Mandatory folic fortification to protect babies from defects

Listen to this post, see below According to today’s Sunday Independent (May 27, 2007), Ireland will become the first country in Europe to implement mandatory folic acid food fortification next year.

“The move will result in a 24 per cent drop in the number of babies born with neural tube defects such as spina bifida and anencephaly, doctors say. Ireland has one of the highest rates of neural tube defects in Europe with between 49 and 93 affected babies born here every year. Folic acid is a vitamin that, when taken prior to a woman becoming pregnant, can help prevent neural tube defects in babies.” (Quote)

A recently (May 2007) published ((SEE Norwegian study on folic acid supplements and risk of facial clefts)) Norwegian study on folic acid supplements and risk of facial clefts concluded that folic acid supplements during early pregnancy seem to reduce the risk of isolated cleft lip (with or without cleft palate) by about a third.

A US study (January 2007) ((SEE Reduction in orofacial clefts following folic acid fortification of the U.S. grain supply)) reported that folic acid fortification in the United States was associated with a small decrease in orofacial cleft prevalence, with the timing of the decline consistent with the introduction of fortification. The report concluded that the decline suggests an additional benefit of this public health intervention.

Mandatory fortification with folic acid of most white, brown and wholemeal breads on sale in Ireland was the policy recommendation contained in a report presented to An Tánaiste and Minister for Health and Children, Mary Harney T.D., in July 2006 by the National Committee on Folic Acid Food Fortification. ((SEE and SEE ALSO March of Dimes))

Folic acid is a B vitamin, which, if taken for at least eight weeks prior to, and 12 weeks, after conception, is known to reduce by up to 70% the risk of NTDs, a group of severe birth defects such as spina bifida that can develop in babies during the first weeks of pregnancy.


Folic Acid and Clefts
Folic acid, or rather the lack of it, has been identified as contributing to the high incidence of neural tube defects (NTD), most specifically spina bifida and anencephaly, a fatal condition whereby a baby is born with a severely underdeveloped brain. It is also suggested that folic acid supplementation may reduce the incidence of orofacial clefting, and research continues into the possible relationship between low maternal folate status during pregnancy and the risk of the baby being born with an oral cleft.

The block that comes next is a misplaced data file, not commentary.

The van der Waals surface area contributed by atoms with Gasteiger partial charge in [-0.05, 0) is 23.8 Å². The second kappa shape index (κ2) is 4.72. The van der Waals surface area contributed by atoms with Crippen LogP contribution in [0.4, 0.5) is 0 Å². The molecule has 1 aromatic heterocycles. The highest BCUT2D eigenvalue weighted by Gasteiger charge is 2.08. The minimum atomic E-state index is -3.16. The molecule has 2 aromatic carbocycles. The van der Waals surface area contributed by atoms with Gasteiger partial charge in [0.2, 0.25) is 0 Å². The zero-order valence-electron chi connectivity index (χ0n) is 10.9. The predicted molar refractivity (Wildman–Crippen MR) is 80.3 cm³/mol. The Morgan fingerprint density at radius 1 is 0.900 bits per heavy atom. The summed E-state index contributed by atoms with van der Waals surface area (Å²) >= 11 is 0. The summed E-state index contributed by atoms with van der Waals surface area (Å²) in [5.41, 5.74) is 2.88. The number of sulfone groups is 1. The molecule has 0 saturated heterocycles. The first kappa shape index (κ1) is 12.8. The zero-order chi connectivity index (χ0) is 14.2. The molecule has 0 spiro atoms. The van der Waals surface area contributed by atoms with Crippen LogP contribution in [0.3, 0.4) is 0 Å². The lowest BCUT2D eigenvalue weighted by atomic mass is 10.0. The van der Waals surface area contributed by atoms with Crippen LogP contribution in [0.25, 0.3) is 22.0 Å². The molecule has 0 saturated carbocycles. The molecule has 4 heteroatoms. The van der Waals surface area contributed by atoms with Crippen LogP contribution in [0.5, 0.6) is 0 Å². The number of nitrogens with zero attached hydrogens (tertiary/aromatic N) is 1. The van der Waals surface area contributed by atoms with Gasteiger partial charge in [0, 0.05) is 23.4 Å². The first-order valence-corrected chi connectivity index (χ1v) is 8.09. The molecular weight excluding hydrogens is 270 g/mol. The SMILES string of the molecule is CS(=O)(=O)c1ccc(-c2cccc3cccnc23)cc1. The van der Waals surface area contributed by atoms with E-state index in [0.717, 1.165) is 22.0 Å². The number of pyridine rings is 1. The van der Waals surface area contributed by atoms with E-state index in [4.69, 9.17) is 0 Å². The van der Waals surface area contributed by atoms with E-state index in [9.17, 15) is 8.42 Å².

What is Folic Acid?
Folic acid is a member of the B-complex family of vitamins. It is the synthetic version of the natural existing folate. Folic Acid is needed to metabolize sugar and amino acids, aid digestion, and to eliminate homocysteines (an amino acid). It is also necessary for proper cell growth and the formation of red blood cells. It plays an important part in fetal growth during pregnancy – in the development of the nervous system and the blood cells.

“acid is commonly deficient in the modern western diet, as light, heat, and storage at room temperature can easily destroy it”. ((Scott-Moncrieff, Christina. The Vitamin Alphabet, London, Collins & Brown, 1999, p.24 ISBN 1855856816))

Occurrences of Folate

Folate occurs naturally in leafy green vegetables (eg. spinach, broccoli), beans, peas, nuts, lentils, carrots, mushrooms, liver, egg yolks, orange juice, citrus fruits, apricots, avocados, melons, wholegrain bread, wheat germ, fortified cereals, rice and pasta.

Folic acid is twice as potent as folate as it is considerd more easily absorbed.

It is important to remember that most pregnancies are unplanned, therefore it is recommended that women of childbearing age should supplement a diet rich in folate with a multi-vitamin supplement containing folic acid. This will help reduce the risk of having a baby with a neural tube development (NTD) and may as studies suggest reduce the incidence of orofacial clefting.

Folic acid supplementation should begin before conception in order to be effective. NTDs develop very early in pregnancy, often before a woman realises she is even pregnant.

The recommended daily intake of Folic Acid is 400 mcg.

High dosage of folic acid (above 1000 mcg) can mask vitamin B12 deficiency and consequently symptoms of pernicious anemia caused by such deficiency

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